People who abuse Xanax usually swallow the pills whole or crush and snort them. When swallowed, the effects are felt within 30 minutes to one hour. The medication works to slow down nerve cell activity in the brain, so people experience a relaxed and calm state of mind. They may also exhibit outward signs of drunkenness, such as loss of coordination or slurred speech.
Some people abuse their prescription by taking a larger dose than they are supposed to. Others mix their prescription with alcohol to enhance the effects of both substances. Teens and other family members may get into their parent’s medicine cabinets and get their hands on the medication, seeking a “legal high.” On the other hand, some people purchase Xanax illegally on the streets. Common street names for Xanax are:
- Blue footballs
- School busses
Xanax abuse of any kind is dangerous and can be habit-forming. People who abuse Xanax may suffer unwanted side effects, overdose, or physical dependence and addiction.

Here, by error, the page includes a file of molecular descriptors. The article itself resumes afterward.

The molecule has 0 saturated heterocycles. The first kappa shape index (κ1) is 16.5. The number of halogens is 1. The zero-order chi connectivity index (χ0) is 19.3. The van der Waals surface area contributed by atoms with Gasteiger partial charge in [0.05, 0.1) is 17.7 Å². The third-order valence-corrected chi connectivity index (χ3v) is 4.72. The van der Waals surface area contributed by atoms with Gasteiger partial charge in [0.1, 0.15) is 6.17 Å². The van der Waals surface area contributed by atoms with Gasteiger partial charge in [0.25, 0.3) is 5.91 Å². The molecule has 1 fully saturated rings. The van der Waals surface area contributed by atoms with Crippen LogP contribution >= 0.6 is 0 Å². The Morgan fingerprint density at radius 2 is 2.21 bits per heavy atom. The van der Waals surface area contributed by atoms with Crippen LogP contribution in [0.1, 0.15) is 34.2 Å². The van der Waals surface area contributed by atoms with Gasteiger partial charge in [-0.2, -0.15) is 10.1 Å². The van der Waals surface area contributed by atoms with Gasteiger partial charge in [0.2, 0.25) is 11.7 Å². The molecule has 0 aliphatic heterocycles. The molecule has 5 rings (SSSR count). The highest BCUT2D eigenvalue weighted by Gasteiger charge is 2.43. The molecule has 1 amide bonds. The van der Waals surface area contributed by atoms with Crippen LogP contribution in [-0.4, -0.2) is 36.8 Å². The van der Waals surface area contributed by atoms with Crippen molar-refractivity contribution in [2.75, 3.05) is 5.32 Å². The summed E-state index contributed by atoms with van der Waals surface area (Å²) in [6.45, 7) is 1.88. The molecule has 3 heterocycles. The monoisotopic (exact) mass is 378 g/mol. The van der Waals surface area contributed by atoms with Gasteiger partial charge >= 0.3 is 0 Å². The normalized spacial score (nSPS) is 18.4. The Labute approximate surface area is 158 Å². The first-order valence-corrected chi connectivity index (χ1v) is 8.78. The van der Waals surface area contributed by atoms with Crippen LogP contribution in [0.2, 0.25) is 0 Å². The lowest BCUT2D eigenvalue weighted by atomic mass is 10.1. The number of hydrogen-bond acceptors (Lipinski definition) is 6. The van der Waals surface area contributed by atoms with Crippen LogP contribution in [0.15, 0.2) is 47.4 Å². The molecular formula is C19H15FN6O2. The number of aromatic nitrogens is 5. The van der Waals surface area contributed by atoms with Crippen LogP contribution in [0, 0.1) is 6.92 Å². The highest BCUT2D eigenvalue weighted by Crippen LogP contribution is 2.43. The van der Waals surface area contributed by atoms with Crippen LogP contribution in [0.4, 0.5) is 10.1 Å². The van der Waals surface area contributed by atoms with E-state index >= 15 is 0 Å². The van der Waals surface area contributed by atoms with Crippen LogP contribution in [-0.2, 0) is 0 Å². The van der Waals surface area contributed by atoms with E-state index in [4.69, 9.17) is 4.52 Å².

Xanax Overdose Symptoms and Treatment
Xanax overdose can be fatal, especially if the drug is mixed with other substances like alcohol, opioids, or fentanyl. Overdose is also possible if the drug is taken in high doses, crushed, or injected. Symptoms of Xanax overdose include:
- Slowed heart rate
- Extreme drowsiness
- Loss of balance
- Difficulty breathing
- Muscle weakness
- Loss of consciousness
- Bluish fingernails or lips
- Weak or no pulse
Overdose treatment depends highly on how much of the drug was consumed and what other drugs were taken with it. Medical providers may pump the person’s stomach or administer flumazenil, a benzodiazepine overdose-reversal medication. They may also administer fluids and provide supportive care.
Long Term Effects of Xanax Abuse
Anyone who uses Xanax for an extended period of time, even if taken as prescribed, may develop a physical dependence on the drug.
In addition to abuse and dependence, other potential long-term effects of Xanax abuse include: